THE latest data has revealed that as many as 1,560 children in England aged 18 or under have type 2 diabetes which has historically only been diagnosed in people over the age of 40, The Guardian reported.
Following the release of 2019-20 data, Diabetes UK charity has urged the government to do more to tackle childhood obesity with one in three are now overweight.
The charity also highlighted the need for easy access to specialist care to avoid health complications in later life, The Guardian report added.
According to an NHS Digital report, type 2 diabetes is known to be more severe in young people, and only 30 per cent of sufferers receive the care they should.
The condition can lead to serious complications in later years, including kidney failure and heart disease. However, children can manage their condition well and minimise the risk of complications if they get help, experts said.
Chris Askew, chief executive of Diabetes UK, has called the figures “a sad indictment of the health of our nation”.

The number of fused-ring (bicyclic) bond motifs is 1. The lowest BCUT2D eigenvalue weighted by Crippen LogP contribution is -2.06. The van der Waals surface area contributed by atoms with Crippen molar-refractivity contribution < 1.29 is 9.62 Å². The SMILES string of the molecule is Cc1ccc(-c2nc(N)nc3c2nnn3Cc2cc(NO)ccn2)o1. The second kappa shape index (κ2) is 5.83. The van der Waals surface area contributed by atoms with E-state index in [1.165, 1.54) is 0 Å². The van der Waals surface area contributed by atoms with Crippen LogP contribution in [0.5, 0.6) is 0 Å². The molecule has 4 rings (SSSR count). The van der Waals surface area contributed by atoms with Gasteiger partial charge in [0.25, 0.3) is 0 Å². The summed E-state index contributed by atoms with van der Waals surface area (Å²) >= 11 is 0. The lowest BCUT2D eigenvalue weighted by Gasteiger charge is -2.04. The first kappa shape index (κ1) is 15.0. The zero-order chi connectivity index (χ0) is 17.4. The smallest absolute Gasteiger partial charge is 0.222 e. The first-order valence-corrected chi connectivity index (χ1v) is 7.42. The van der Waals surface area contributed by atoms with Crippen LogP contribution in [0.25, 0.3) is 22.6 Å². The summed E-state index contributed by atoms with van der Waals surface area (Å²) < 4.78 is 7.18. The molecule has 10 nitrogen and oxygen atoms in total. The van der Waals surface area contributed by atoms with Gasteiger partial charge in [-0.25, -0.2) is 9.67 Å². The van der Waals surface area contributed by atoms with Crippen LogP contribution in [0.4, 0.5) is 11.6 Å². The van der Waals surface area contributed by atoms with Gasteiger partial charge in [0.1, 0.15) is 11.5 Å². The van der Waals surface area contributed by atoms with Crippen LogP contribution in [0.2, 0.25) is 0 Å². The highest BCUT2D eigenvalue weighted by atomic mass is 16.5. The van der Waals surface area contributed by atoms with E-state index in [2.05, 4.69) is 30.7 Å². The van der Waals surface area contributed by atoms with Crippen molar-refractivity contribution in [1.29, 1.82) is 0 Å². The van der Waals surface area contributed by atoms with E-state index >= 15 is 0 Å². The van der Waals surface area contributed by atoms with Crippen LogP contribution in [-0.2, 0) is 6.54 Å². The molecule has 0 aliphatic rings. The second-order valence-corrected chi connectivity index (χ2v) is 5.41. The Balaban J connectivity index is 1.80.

“These new figures are a worrying wake-up call. The environment we live in is a major contributing factor to rising levels of childhood obesity, and in turn type 2 diabetes. Far more needs to be done to improve the environment in which we live,” he told The Guardian.
UK children under 16 were exposed to 15bn junk food adverts online in 2020, as per government estimate.
Diabetes UK has urged NHS England to prioritise the development of services tailored for children with type 2 diabetes.
It called for the National Institute for Health and Care Excellence (Nice) to revise, reinforce and promote guidelines on diabetes in children and young people to ensure access to care.
The government should go further in its measures to tackle childhood obesity, the charity said.
It also proposed to restrict junk food marketing to children and to reformulate foods to reduce sugar and fat content and make healthier food more accessible, the newspaper report said.